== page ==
It is relatively easy to claim back tax on a number of expenses
When I ask people what their largest monthly outgoing is, the answers cover the usual suspects: mortgage, food, transport, crèche etc.
And if it’s after-tax income they’re talking about, they are correct. When they try to improve their monthly cash flow they focus on those items and they are right to do so.
Unfortunately, their starting point is wrong, because they ignore the biggest cost of most households: the amount they pay each year in tax. If, for example, a couple earns €90,000 each year, they get to keep only €58,849 of it. Some 34%, or €30,151 of their income, is being taken in income tax, PRSI and USC.
If this couple had a mortgage of €250,000 over a 25-year term, their repayments would account for 28% of their net annual income and just 19% of their gross income. So, taxes account for 34% of their gross annual salary, and their mortgage just 19%.
There are many other taxes, like property tax, VAT (the biggest source of indirect tax which accounts for around 6% of our gross incomes) fuel tax and so on. We pay about 10% of our gross incomes in indirect taxes, meaning the couple earning €90,000 have an effective tax rate of 44% - which is very high.
To put this in perspective and into real terms, anything this couple buys, from a litre of milk to a new car, they need to earn nearly double what the cost of the item is, to pay for it. The cappuccino with a price tag of €3 is, actually costing them more like €5.35. The car costing €10,000 is really costing them €17,857 because they have to earn that amount in order to net down to €10,000. And when you factor in the interest and maintenance costs, the price only gets higher.
But taxes are taxes and there is nothing we can do about them, they are unavoidable. Or are they?
There are some you just can’t avoid paying, but there are other tax reliefs available, that we can legally use and take advantage of, which can reduce our biggest annual outgoing, and over the next couple of weeks I’m going to outline ten of them for you.
Before I do that, I will say that it’s no secret what they are. You’ve probably heard of some of them, and you might have wondered at some stage whether they apply to you or not.
Lack of knowledge of the system or their eligibility or simply fear of engaging with Revenue keeps people from doing anything. But it is relatively easy to claim what is yours. And in fairness to Revenue, each year they are at pains to bring this to our attention.
Sometimes, when people do make submissions for tax reliefs and get refunds, they are delighted, and I understand that, but I’m not sure if getting your own money back is a cause for celebration.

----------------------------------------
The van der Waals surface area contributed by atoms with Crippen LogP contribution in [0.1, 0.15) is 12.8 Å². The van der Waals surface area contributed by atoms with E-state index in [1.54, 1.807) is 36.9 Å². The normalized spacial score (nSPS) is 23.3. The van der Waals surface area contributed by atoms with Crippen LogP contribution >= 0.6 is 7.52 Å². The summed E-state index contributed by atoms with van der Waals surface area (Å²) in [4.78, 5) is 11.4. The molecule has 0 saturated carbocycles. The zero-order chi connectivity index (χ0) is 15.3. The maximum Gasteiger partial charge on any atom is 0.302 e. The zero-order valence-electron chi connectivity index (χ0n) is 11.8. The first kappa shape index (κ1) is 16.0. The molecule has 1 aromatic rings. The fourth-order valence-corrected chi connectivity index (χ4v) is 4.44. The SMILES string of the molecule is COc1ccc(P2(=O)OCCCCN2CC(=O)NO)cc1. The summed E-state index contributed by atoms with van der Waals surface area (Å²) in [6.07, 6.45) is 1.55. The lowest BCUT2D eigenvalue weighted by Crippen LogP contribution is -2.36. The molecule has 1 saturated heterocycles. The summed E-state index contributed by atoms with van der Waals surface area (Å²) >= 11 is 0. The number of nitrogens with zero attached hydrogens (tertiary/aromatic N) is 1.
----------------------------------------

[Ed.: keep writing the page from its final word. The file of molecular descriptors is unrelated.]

Getting a refund from Revenue means you paid too much in tax, and they are just returning what’s rightfully yours. If you never get any refund, you know you have optimised your income and the reliefs available and haven’t paid any more tax than you need to, and that’s the position you want to get to. I have only room for two areas this week, but the other eight will follow in two further columns.
Flat Rate Expenses
Did you know you can claim an annual allowance to cover the cost of things like clothes, tools, equipment, even stationary, which are required to carry out your job, but are not covered by your employer.
This relief applies to a wide range of professions from dockers to doctors and the amount you can claim will depend on your occupation. The full list of those who qualify and the amount they are entitled to can be found on the Revenue’s website and is worth a look.
To claim this relief, simply create an account with Revenue, log into the myAccount section, click on the review your tax link, select form 12 and in the tax credits and reliefs section, choose flat rate expenses and add it as a tax credit for yourself – five minutes, job done.
If you’re a teacher for example, the net amount this could be worth to you each year is €207.
Remember if you’ve never made a claim for this allowance, you can go back as far as 2014 to do so, so those who haven’t could be due a refund of €828.
If you are over 65, single, and your annual income is below €18,000 or €36,000 if married, you are exempt from having to pay DIRT tax on your savings. Depending on the amount you have on deposit, you could be due a reasonable refund, but regardless of whether that is €1,000 or €10, it’s your money. Again, it’s very easy to complete and not time consuming either. You have to complete a separate form (DE2) for each account you have, and they can be found on the Revenue’s website or from the institutions you have money on deposit with.
Liam Croke is MD of Harmonics Financial Ltd,
based in Plassey. He can be contacted at firstname.lastname@example.org or www.harmonics.ie